Woozle Hypertwin
 Durham, NC,  last edited: Sun, 03 Feb 2019 13:37:01 -0500  
In an article entitled The Golden Age of Hollywood Tax Avoidance[1], Bloomberg gives away only the first and most obvious layer of the con they're playing in the subtitle "Do you really think Bing Crosby and Bob Hope paid 90 percent of their income to the taxman?"

Uh, no, because (for the zillionth time, and as very ably pointed out by AOC), a marginal tax rate is not an overall tax rate.

For those who actually go on to read the article, it does go on to correctly[2] calculate that the tax on $1 million of taxable income would have been over $800k, or >80% overall (it's actually $858k, or 85.8% overall).

$ bracket % rate amount taxed bracket tax amount total tax amount
$200k+           91% $800k $728k   $728k
$150k - $200k 90% $50k   $45k     $773k
$100k - $150k 89% $50k   $44.5k $817.5k
$90k - $100k   87% $10k   $8.7k   $826.2k
$80k - $90k     84% $10k   $8.4k   $834.6k
$70k - $80k     81% $10k   $8.1k   $842.7k
$60k - $70k     78% $10k   $7.8k   $850.5k
$50k - $60k     75% $10k   $7.5k   $858k    
It then goes on to present a series of other bad arguments against raising the marginal rate... but let me summarize:

1. "Do you really think Bing Crosby and Bob Hope paid 90 percent of their income to the taxman?
The implied claim, that nobody was actually paying 90% tax on their income, is irrelevant. (Nobody who was informed actually thought this; it's not new information.)
2. "Myself, I had a hard time believing that wealthy people in the 1950s had a different attitude toward the taxman than wealthy people do today. And guess what? I was right. <..> the top 0.01 percent in the 1950s paid <...only> 45 percent of their income in taxes"
This is another straw-man, corollary of the first; nobody is arguing that the rich will ever pay their full tax rate. They certainly don't now; the top marginal tax rate for 2013 is 39.6% -- lower than the effective tax rate at which the article scoffed.
[*= 3. "When Bing Crosby won’t give a concert, it’s safe to say that the marginal tax rate is too high." ] ...no it isn't? He was still giving concerts, but for free, and was still making more money than most of us will ever see (he had "to live on a mere <..> half a million in today’s money"). What's ironic is that this directly contradicts half of claim #1, the implication that Bing Crosby wasn't actually paying that much in taxes.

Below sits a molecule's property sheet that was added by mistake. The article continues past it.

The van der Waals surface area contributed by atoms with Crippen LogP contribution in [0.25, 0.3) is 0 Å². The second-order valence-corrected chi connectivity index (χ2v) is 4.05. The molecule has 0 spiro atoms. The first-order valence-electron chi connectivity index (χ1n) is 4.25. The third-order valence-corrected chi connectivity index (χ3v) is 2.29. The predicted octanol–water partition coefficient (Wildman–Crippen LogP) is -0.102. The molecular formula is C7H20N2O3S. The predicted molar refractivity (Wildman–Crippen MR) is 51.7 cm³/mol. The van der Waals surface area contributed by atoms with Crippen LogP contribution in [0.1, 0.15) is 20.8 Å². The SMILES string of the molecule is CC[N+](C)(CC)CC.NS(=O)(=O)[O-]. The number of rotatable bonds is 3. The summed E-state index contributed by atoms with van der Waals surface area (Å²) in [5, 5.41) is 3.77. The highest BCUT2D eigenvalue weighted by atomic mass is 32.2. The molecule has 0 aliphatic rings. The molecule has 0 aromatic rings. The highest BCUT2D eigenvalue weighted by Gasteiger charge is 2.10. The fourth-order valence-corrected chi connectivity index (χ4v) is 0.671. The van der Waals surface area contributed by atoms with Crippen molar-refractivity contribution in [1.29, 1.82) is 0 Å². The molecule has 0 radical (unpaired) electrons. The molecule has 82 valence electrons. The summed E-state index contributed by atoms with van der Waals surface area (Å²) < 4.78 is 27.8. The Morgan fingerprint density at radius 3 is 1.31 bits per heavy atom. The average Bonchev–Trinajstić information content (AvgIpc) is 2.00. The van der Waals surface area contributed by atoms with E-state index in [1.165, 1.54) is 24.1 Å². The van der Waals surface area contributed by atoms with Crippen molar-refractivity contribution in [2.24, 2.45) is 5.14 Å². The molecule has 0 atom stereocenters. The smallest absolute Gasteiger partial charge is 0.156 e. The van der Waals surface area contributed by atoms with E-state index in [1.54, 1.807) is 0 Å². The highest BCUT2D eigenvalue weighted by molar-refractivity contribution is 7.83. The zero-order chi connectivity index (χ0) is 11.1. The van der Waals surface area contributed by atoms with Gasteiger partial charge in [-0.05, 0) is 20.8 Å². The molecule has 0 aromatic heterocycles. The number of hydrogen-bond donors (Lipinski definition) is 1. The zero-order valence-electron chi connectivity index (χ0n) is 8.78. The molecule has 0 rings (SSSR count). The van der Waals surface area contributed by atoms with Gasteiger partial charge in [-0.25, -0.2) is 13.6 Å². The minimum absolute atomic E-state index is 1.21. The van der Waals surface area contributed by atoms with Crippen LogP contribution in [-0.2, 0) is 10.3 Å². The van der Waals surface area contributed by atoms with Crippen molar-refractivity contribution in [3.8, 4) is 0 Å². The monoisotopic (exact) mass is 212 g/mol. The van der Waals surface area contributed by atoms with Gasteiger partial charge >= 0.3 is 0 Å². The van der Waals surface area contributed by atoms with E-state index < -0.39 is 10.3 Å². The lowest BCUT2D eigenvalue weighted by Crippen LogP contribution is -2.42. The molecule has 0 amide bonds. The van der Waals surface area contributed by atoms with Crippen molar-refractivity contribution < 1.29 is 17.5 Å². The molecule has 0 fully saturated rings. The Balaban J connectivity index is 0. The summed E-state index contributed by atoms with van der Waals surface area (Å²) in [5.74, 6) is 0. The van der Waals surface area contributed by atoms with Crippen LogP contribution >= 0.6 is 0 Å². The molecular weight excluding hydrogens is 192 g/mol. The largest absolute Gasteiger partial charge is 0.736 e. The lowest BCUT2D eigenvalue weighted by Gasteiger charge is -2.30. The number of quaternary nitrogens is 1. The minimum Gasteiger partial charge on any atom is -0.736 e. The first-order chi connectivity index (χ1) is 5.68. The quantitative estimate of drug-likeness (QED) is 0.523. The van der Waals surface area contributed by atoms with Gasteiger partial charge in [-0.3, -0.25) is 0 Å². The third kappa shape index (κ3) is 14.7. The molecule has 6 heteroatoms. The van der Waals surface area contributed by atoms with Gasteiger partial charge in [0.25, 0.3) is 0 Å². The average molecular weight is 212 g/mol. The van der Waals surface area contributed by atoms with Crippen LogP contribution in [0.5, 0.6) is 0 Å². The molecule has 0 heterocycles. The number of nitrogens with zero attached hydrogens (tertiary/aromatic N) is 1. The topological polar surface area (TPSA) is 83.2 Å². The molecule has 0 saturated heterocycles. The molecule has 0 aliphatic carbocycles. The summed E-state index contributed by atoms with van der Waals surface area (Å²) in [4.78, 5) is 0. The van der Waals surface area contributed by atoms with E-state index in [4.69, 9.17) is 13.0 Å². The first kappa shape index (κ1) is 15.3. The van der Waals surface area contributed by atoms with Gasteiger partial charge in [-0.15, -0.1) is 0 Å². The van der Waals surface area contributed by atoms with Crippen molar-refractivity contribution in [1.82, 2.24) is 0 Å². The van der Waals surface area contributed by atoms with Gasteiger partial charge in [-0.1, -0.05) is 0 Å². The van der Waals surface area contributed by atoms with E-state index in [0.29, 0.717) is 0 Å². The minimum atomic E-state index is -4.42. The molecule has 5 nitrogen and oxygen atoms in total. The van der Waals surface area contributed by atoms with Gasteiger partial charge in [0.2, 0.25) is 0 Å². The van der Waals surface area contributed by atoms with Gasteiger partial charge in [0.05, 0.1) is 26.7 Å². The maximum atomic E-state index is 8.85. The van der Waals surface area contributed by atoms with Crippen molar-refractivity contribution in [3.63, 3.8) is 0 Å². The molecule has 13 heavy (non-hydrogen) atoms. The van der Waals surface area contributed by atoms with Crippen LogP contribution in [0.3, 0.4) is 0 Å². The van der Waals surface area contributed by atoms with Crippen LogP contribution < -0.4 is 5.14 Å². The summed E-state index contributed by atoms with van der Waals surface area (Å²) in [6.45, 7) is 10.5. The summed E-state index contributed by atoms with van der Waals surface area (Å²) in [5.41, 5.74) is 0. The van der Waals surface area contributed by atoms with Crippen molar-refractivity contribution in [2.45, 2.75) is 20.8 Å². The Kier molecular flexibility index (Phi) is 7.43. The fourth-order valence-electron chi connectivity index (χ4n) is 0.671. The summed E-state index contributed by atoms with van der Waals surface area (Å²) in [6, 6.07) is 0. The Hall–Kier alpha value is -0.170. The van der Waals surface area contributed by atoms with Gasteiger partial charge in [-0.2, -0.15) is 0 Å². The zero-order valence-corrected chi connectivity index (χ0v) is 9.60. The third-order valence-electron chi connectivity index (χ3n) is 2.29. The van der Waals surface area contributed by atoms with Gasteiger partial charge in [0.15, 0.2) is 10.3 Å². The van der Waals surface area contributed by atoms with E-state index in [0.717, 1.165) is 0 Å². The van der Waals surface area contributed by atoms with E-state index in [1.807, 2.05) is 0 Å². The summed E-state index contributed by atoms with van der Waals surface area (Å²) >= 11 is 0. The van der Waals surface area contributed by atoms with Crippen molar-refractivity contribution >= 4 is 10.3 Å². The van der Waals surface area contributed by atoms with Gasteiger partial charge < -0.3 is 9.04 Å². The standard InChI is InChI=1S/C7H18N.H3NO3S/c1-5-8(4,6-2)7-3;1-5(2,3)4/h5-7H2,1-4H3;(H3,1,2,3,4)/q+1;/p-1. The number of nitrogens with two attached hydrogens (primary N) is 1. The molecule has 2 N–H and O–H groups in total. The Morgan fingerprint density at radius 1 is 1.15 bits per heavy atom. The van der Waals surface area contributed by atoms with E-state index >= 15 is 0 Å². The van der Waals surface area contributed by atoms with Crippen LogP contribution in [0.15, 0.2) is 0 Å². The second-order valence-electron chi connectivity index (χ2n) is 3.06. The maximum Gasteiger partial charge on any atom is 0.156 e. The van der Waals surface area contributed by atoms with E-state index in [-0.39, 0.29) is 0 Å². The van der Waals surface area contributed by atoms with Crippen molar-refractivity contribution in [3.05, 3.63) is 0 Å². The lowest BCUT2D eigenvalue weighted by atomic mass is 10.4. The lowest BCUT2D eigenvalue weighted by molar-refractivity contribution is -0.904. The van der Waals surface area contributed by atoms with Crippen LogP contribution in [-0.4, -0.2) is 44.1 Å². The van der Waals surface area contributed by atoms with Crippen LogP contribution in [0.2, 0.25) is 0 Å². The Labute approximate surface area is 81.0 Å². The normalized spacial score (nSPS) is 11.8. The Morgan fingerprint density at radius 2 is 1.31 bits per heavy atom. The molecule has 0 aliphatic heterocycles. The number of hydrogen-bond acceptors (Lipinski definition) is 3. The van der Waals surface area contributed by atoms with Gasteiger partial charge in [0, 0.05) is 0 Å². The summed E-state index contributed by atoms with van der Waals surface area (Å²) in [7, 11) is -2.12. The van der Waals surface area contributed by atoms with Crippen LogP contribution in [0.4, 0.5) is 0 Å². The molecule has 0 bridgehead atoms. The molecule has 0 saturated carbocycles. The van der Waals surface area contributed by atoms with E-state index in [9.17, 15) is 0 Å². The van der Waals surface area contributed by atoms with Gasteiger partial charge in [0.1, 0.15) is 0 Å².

The bulk of the article lists a number of tax loopholes performers have used -- some reasonable, most less so; if anything, the article is a reasonable argument in favor of eliminating tax loopholes, but it is not an argument against raising the marginal tax rate.

Sadly, many people will no doubt be left with the impression that it is.

1. ...but which won't let Hubzilla fetch a preview because it might be a bot
2. ...assuming they've got the various margins and rates correct

Woozle Hypertwin
 Durham, NC,  
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Woozle Hypertwin
 Durham, NC,  
Are Universal Basic Incomes 'A Tool For Our Further Enslavement'? - Slashdot
Douglas Rushkoff, long-time open source advocate (and currently a professor of Digital Economics at the City University of New York, Queens College), is calling Universal Basic Incomes "no gift to the masses, but a tool for our further enslavement.

...but his argument misses the major point of UBI.

Apparently Rushkoff was in favor of UBI until he gave a talk at Uber and discovered that executives there were also in favor of it:
Shouldn’t we applaud the developers at Uber — as well as other prominent Silicon Valley titans like Facebook co-founder Chris Hughes, bond investor Bill Gross, and Y Combinator’s Sam Altman — for coming to their senses and proposing we provide money for the masses to spend? Maybe not. Because to them, UBI is really just a way for them to keep doing business as usual.
(emphasis mine)

Um, no, it wouldn't work that way -- because who would drive for Uber if they didn't have to? UBI would decimate the supply of wage-slave labor across the board -- not just Uber drivers, but fast-food workers, Walmart floor clerks, and so on, and completely destroy the plutonomy's ability to control us through our need for "jobs".

Uber is welcome to think this would help their business model, but I don't see how it would. They would have to raise wages in order to continue luring drivers, would have to raise prices in order to afford those wages -- and they suddenly wouldn't be nearly as competitive with standard taxi services that treat their employees like human beings deserving of some security.

Much the same would be true of places like Amazon and Walmart: they would no longer be able to pay people starving wages, and would have to raise their prices to the point where people (especially those with lower budgets) would no longer feel compelled to use their services because of the savings. Smaller businesses would be able to compete better.

The rest of Rushkoff's argument seems predicated on this assumption: that people currently working dead-end jobs out of desperation would continue doing so out of habit -- which misses the entire point of UBI: that it would free us to make our own choices about what work to engage in, and make capitalism live up to its fake promises of "choice" and "competition".